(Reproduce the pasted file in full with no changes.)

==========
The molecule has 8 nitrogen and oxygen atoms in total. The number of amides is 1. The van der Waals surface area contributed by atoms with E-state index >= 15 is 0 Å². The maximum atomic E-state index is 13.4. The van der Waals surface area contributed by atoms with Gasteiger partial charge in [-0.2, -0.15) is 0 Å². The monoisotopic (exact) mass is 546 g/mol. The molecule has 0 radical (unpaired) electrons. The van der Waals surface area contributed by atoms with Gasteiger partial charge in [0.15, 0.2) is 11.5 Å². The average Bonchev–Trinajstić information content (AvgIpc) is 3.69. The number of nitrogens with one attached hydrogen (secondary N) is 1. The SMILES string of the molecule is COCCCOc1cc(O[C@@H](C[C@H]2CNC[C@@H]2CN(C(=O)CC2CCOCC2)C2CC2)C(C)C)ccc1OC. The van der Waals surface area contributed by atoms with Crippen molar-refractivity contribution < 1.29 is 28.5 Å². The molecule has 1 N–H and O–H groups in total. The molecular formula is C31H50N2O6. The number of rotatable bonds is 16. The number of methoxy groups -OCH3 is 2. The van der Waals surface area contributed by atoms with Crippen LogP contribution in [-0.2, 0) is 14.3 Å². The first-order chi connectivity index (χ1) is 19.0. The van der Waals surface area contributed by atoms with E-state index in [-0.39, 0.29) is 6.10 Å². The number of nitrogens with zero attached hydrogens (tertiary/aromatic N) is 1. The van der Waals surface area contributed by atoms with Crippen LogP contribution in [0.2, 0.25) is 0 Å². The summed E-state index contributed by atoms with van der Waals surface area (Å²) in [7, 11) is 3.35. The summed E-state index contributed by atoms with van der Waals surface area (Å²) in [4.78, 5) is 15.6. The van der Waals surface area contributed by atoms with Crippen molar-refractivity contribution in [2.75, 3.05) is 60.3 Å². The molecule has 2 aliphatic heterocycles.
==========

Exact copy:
The molecule has 8 nitrogen and oxygen atoms in total. The number of amides is 1. The van der Waals surface area contributed by atoms with E-state index >= 15 is 0 Å². The maximum atomic E-state index is 13.4. The van der Waals surface area contributed by atoms with Gasteiger partial charge in [-0.2, -0.15) is 0 Å². The monoisotopic (exact) mass is 546 g/mol. The molecule has 0 radical (unpaired) electrons. The van der Waals surface area contributed by atoms with Gasteiger partial charge in [0.15, 0.2) is 11.5 Å². The average Bonchev–Trinajstić information content (AvgIpc) is 3.69. The number of nitrogens with one attached hydrogen (secondary N) is 1. The SMILES string of the molecule is COCCCOc1cc(O[C@@H](C[C@H]2CNC[C@@H]2CN(C(=O)CC2CCOCC2)C2CC2)C(C)C)ccc1OC. The van der Waals surface area contributed by atoms with Crippen molar-refractivity contribution < 1.29 is 28.5 Å². The molecule has 1 N–H and O–H groups in total. The molecular formula is C31H50N2O6. The number of rotatable bonds is 16. The number of methoxy groups -OCH3 is 2. The van der Waals surface area contributed by atoms with Crippen LogP contribution in [-0.2, 0) is 14.3 Å². The first-order chi connectivity index (χ1) is 19.0. The van der Waals surface area contributed by atoms with E-state index in [-0.39, 0.29) is 6.10 Å². The number of nitrogens with zero attached hydrogens (tertiary/aromatic N) is 1. The van der Waals surface area contributed by atoms with Crippen LogP contribution in [0.2, 0.25) is 0 Å². The summed E-state index contributed by atoms with van der Waals surface area (Å²) in [7, 11) is 3.35. The summed E-state index contributed by atoms with van der Waals surface area (Å²) in [4.78, 5) is 15.6. The van der Waals surface area contributed by atoms with Crippen molar-refractivity contribution in [2.75, 3.05) is 60.3 Å². The molecule has 2 aliphatic heterocycles.